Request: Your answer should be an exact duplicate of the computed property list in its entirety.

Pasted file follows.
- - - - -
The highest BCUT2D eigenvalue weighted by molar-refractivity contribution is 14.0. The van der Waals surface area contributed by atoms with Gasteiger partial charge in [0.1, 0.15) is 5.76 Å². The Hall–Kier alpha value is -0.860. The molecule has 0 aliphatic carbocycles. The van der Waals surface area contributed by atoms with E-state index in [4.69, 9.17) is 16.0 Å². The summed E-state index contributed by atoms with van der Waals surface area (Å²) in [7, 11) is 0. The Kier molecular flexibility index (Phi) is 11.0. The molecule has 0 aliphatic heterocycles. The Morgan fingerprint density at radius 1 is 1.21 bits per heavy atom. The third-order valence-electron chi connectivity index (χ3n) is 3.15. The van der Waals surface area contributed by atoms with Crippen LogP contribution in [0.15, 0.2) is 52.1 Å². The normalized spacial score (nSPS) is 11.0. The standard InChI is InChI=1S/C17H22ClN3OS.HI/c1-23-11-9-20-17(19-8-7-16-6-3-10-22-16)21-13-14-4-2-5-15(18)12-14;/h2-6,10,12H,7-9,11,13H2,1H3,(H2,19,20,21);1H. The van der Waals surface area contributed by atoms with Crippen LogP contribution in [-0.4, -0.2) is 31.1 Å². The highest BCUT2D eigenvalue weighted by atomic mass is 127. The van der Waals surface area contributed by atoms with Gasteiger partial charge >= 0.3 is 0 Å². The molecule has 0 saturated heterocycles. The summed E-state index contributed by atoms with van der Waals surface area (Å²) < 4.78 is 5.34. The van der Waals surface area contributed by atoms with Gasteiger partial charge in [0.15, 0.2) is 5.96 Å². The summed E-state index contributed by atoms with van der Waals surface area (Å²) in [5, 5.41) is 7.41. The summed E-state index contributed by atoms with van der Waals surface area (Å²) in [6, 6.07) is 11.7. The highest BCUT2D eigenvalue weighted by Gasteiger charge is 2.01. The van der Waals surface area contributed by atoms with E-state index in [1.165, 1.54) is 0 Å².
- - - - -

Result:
The highest BCUT2D eigenvalue weighted by molar-refractivity contribution is 14.0. The van der Waals surface area contributed by atoms with Gasteiger partial charge in [0.1, 0.15) is 5.76 Å². The Hall–Kier alpha value is -0.860. The molecule has 0 aliphatic carbocycles. The van der Waals surface area contributed by atoms with E-state index in [4.69, 9.17) is 16.0 Å². The summed E-state index contributed by atoms with van der Waals surface area (Å²) in [7, 11) is 0. The Kier molecular flexibility index (Phi) is 11.0. The molecule has 0 aliphatic heterocycles. The Morgan fingerprint density at radius 1 is 1.21 bits per heavy atom. The third-order valence-electron chi connectivity index (χ3n) is 3.15. The van der Waals surface area contributed by atoms with Crippen LogP contribution in [0.15, 0.2) is 52.1 Å². The normalized spacial score (nSPS) is 11.0. The standard InChI is InChI=1S/C17H22ClN3OS.HI/c1-23-11-9-20-17(19-8-7-16-6-3-10-22-16)21-13-14-4-2-5-15(18)12-14;/h2-6,10,12H,7-9,11,13H2,1H3,(H2,19,20,21);1H. The van der Waals surface area contributed by atoms with Crippen LogP contribution in [-0.4, -0.2) is 31.1 Å². The highest BCUT2D eigenvalue weighted by atomic mass is 127. The van der Waals surface area contributed by atoms with Gasteiger partial charge >= 0.3 is 0 Å². The molecule has 0 saturated heterocycles. The summed E-state index contributed by atoms with van der Waals surface area (Å²) < 4.78 is 5.34. The van der Waals surface area contributed by atoms with Gasteiger partial charge in [0.15, 0.2) is 5.96 Å². The summed E-state index contributed by atoms with van der Waals surface area (Å²) in [5, 5.41) is 7.41. The summed E-state index contributed by atoms with van der Waals surface area (Å²) in [6, 6.07) is 11.7. The highest BCUT2D eigenvalue weighted by Gasteiger charge is 2.01. The van der Waals surface area contributed by atoms with E-state index in [1.165, 1.54) is 0 Å².